I have a suggestion for Airbnb. Currently, they have a very inefficient policy that they pass off onto the traveler.
I have a credit card that doesn't charge foreign transaction fees (like many other avid travelers) - my bank covers these fees for me. Airbnb charges foreign transaction fees to book based on location - in fact, if you are booking and you switch the currency to the local currency of the listing, you will see a 3% lower cost (the foreign transaction fee cost) than if you look at it in another currency. For my last 2 trips I have attempted to pay in the local currency (for example, if I am travelling to France, I will try to pay in Euros), but Airbnb will not let me do this. Instead, they force me to pay in US dollars because I live in the US (even though I want to and have tried to pay in Euros), then they take my US dollars, convert them to Euros themselves, charge me a 3% fee (which my bank would have done for me for free!), and then pay the host in Euros. This is dumb and inefficient - even worse, they pass this inefficiency off on me. Give customers the option to pay in the currency of their choosing.
From what I've been seeing it's more a currency difference because a host price is for ex. in $US, but for a guest in another country for ex. in Europe it would be visible and payable in euros, and since Airbnb always rounds up or down to a single unit without pennies or cents.
Hey Andrea, this isn't a pennies and cents thing, it's on the order of 3%. Here's an example. We might find a listing in Paris for $110 dollar a night (which by today's exchange rate is 100 Euros). However, if we switch the bottom of the page to display the listing's cost in Euros, it would show up at 97 Euros. On a 3 week vacation abroad, that is not a trivial amount of money. According to Airbnb's literature and terms of condition, this is because if you pay in USD, while the host desired payment in Euros, Airbnb will take your USD and convert them to Euros for you (for a 3% fee), then they will pay the host in his desired currency. What frustrates me is that I do not need Airbnb to convert any money. I can convert my own money, and I can do it for free.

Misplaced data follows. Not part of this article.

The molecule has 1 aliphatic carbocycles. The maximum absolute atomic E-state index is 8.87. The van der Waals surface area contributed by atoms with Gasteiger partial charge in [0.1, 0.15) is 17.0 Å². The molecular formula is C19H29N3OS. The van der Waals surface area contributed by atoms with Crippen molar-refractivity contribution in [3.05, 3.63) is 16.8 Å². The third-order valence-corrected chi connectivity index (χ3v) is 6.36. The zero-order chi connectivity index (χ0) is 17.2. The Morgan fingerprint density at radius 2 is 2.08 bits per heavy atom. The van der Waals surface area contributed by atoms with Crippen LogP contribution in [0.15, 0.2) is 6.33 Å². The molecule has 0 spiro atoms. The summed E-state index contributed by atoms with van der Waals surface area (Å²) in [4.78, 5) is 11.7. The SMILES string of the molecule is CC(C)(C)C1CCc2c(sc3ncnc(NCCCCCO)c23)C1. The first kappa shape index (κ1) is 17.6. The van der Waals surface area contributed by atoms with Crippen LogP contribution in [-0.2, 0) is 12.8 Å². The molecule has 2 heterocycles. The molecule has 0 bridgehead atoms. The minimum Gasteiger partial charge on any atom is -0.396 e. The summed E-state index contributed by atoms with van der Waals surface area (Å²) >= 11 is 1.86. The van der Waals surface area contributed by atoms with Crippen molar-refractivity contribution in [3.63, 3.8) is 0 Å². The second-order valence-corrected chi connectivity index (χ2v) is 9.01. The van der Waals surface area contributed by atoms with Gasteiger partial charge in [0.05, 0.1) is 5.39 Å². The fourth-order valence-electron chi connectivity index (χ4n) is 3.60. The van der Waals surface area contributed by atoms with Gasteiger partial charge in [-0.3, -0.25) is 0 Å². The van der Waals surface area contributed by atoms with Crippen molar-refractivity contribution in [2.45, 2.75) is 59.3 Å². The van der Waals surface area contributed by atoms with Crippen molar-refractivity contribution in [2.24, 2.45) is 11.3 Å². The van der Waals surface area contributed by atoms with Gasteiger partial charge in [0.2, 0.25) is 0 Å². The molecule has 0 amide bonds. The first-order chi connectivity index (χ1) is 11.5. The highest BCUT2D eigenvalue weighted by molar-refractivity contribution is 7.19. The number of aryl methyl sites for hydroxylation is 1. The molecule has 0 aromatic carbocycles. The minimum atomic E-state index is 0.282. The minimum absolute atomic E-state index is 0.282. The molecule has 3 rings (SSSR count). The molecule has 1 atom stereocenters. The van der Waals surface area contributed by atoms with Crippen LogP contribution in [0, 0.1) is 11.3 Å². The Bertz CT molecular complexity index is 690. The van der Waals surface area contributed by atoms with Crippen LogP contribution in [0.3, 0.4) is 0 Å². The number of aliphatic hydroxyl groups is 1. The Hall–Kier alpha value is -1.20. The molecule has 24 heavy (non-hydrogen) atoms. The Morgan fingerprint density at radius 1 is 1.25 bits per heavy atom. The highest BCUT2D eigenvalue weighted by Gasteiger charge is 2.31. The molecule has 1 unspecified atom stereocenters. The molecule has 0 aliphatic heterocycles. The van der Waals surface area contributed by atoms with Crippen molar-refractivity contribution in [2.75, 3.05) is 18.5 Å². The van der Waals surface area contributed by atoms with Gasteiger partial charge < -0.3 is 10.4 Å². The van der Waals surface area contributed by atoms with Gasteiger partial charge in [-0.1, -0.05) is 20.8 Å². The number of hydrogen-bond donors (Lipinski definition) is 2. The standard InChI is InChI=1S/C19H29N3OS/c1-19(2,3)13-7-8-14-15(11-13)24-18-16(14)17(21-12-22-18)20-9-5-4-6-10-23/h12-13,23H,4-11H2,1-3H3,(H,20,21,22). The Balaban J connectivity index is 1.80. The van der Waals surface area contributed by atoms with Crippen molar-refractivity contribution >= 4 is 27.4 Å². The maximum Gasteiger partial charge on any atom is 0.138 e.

You used to be able to pay in the listing's desired currency, now you no longer can. This is now just another hidden fee, they should just call it like it is, not try to make it sound like they are doing you some nice service. And let's be honest, do you really think a $20+ billion dollar company such as Airbnb cannot get a better exchange rate than 3%? Considering I can get a free one, I find that extremely hard to belive.
Terrence, have you tried this for a number of bookings around the globe? Because it's possible that your host in Europe has his currency setting in USD (or another currency) and you just assume it's in euros. Like I'm a host in the Philippines and if you switch to my local currency to book, my listing would still reflect a foreign currency conversion since I list my place in USD and not Philippine pesos.
Actually YES. It is all over the world. I am in Chile, I book a place for 64000CLP and when I log in into my account, even if I want to pay in CLP the price automatically changes to 67000CLP
You are right - but hey, it is FAR MORE than 3%. And AirBnB are not going to change their minds about this! They USED to let customers pay in any currency, and since 2015 they have deliberately prevented customers from doing so.
Why? Because they seem to be making HUGE PROFITS from the process, and overcharging customers for forced currency conversions to an astonishing degree!
There are TWO ways that AirBnB charges for the currency conversion that AirBnB FORCE customers to use.